Published: April 11, 2022

9News LogoProfessor Morteza Karimzadeh said the data helps him and his team measure people's movements and connectivity between locations.

Researchers at the University of Colorado are using freely available data sets from Facebook to forecast COVID cases and hospitalizations for counties and states across the country. Assistant Professor of Geography Morteza Karimzadeh said the data helps him and his team measure people's movements and connectivity between locations

"These are anonymized aggregate data sets," Karimzadeh said. "Facebook, for instance -- Meta, as it’s called now -- knows how many users it has in each of these counties. It also knows how many of these users are friends with each other on social media. So you can look at this data set and see what proportion of users in these two counties, Denver and Boulder counties, are friends on Facebook. That kind of gives you a measure of how strong the social ties are between these two different counties." 

"We can capture the relationship between counties and states better based on social media friendships. That is just a little mind-blowing to me," Karimzadeh said. "For instance, how connected is Boulder County to Jefferson County and then to Denver County? So if you see a surge in Boulder County or in Denver County, how much of that spills over to Jefferson County?"  

Their predictions, like any other modeling, have a level of uncertainty and probability. 

"We are not fortune tellers," he said with a laugh. "That is why we submit a range for each county and state."

But their estimations can also be really helpful, warning health officials of a potential surge. 

“Initially, I was skeptical that a social media data set would help us improve our results, but to my surprise, it actually helps," Karimzadeh said.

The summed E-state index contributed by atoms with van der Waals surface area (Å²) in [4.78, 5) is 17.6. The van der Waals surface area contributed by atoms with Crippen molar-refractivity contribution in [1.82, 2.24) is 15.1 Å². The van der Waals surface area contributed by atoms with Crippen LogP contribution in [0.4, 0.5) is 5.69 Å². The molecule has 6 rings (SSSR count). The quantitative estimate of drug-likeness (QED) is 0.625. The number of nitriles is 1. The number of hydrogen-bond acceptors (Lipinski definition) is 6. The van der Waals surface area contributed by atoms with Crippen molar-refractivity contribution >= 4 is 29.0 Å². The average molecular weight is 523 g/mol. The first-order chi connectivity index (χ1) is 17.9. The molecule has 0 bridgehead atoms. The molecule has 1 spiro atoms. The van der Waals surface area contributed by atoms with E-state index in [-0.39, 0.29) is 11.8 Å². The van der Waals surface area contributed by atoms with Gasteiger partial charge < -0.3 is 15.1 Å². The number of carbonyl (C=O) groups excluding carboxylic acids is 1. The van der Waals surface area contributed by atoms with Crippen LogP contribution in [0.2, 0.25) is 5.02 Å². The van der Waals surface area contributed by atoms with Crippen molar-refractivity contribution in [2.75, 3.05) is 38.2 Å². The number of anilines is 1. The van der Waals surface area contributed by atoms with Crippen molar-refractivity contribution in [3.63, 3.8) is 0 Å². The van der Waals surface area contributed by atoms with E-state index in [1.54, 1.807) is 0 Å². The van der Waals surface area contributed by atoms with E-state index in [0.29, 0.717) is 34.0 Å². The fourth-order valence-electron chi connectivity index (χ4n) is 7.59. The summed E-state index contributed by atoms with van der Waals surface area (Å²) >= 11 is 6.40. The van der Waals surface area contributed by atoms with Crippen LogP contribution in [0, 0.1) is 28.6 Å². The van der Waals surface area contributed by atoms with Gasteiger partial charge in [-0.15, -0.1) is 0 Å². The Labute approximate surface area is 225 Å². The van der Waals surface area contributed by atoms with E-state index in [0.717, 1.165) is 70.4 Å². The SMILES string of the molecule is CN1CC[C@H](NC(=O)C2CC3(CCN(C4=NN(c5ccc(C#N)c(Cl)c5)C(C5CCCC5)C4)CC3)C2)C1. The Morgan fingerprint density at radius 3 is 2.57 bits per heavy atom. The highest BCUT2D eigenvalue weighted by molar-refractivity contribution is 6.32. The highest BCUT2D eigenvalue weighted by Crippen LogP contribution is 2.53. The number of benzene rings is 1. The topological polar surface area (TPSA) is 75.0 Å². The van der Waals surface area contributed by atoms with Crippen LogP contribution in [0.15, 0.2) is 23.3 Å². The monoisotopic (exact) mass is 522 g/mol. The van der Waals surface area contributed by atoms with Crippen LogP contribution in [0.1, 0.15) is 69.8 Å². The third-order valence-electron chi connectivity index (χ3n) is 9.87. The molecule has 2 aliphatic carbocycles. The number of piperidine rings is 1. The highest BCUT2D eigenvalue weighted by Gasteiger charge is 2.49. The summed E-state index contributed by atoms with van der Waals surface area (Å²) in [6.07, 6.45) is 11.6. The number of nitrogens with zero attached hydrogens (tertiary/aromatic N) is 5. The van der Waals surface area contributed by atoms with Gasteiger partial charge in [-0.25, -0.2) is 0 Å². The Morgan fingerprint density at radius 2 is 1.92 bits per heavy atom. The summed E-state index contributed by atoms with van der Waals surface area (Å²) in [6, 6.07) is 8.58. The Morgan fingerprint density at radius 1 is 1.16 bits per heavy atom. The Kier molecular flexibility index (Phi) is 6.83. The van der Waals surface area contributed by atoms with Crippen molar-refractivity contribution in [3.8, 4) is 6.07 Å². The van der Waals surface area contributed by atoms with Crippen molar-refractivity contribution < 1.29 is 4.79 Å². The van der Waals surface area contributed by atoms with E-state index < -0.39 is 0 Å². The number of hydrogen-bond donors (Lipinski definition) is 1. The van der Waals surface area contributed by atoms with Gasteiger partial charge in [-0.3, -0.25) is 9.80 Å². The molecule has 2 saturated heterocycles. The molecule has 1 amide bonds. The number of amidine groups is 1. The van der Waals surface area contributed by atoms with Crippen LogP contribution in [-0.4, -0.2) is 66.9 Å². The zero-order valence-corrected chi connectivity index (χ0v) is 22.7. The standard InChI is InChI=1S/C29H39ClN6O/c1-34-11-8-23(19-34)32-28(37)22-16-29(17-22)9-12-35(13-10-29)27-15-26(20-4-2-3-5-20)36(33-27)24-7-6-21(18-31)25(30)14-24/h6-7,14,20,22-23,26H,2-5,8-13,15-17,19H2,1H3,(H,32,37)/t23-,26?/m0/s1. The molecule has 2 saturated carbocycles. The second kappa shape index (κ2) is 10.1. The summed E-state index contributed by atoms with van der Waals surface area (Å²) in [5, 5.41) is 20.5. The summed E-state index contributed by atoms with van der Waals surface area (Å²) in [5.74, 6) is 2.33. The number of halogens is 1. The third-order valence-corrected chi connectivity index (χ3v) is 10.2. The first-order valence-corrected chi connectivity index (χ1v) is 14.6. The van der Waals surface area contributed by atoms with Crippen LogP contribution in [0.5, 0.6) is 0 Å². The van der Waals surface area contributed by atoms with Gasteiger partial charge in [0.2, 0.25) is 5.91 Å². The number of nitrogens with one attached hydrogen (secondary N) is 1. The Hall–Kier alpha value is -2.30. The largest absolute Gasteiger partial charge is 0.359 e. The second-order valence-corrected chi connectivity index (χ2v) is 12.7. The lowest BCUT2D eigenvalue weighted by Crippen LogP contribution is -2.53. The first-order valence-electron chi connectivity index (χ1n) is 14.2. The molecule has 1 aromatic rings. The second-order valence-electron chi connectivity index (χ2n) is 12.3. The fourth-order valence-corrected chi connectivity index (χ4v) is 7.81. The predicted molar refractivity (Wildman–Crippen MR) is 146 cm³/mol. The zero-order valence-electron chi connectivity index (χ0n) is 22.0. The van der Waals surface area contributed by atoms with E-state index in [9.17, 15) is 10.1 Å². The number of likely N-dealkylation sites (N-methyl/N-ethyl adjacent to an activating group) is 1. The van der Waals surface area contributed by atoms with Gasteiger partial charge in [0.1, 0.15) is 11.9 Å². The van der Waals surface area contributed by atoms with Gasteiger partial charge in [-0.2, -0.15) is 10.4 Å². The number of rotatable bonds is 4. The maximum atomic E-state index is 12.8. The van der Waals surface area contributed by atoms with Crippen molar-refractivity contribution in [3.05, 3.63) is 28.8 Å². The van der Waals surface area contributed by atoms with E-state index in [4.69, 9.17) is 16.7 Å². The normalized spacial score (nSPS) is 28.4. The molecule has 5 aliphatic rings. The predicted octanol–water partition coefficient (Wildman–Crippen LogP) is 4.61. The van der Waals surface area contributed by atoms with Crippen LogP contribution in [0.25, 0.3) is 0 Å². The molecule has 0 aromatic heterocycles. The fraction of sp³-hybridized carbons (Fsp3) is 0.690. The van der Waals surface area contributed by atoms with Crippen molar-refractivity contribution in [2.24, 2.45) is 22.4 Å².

They are one of many teams across the country that submit their forecasts to be collected into a central repository at the University of Massachusetts Amherst. The repository is called the COVID-19 Forecast Hub. Agencies like the CDC then use the information from the repository to notify people about virus trends. 

"We can rely on these forecasts and do preventative intervention so the surge doesn't actually happen," Karimzadeh said. "We could essentially put the brakes on the virus before it had a chance to take a toll."

He said the Facebook data sets complement other data they're using to make these predictions, like hospitalizations and deaths. 

While they don't know how long COVID will be with us, they'll continue to harness the power of social media.

"It's one of the biggest data sets that's out there that we can use, and as long as it's out there we will try to tap it as long as it helps with the modeling efforts," Karimzadeh said. 

He said they haven't started using social media data for predicting other diseases yet. But Karimzadeh believes it has potential for forecasting things like the flu.

“If there are warnings of potential surges in the region and health officials advise us to change our behavior for a little while, I think it would be good if we all heeded that advice," he said. “And if it doesn’t happen, then that’s good news. It’s not that the health officials were wrong. It’s just that we prevented that."

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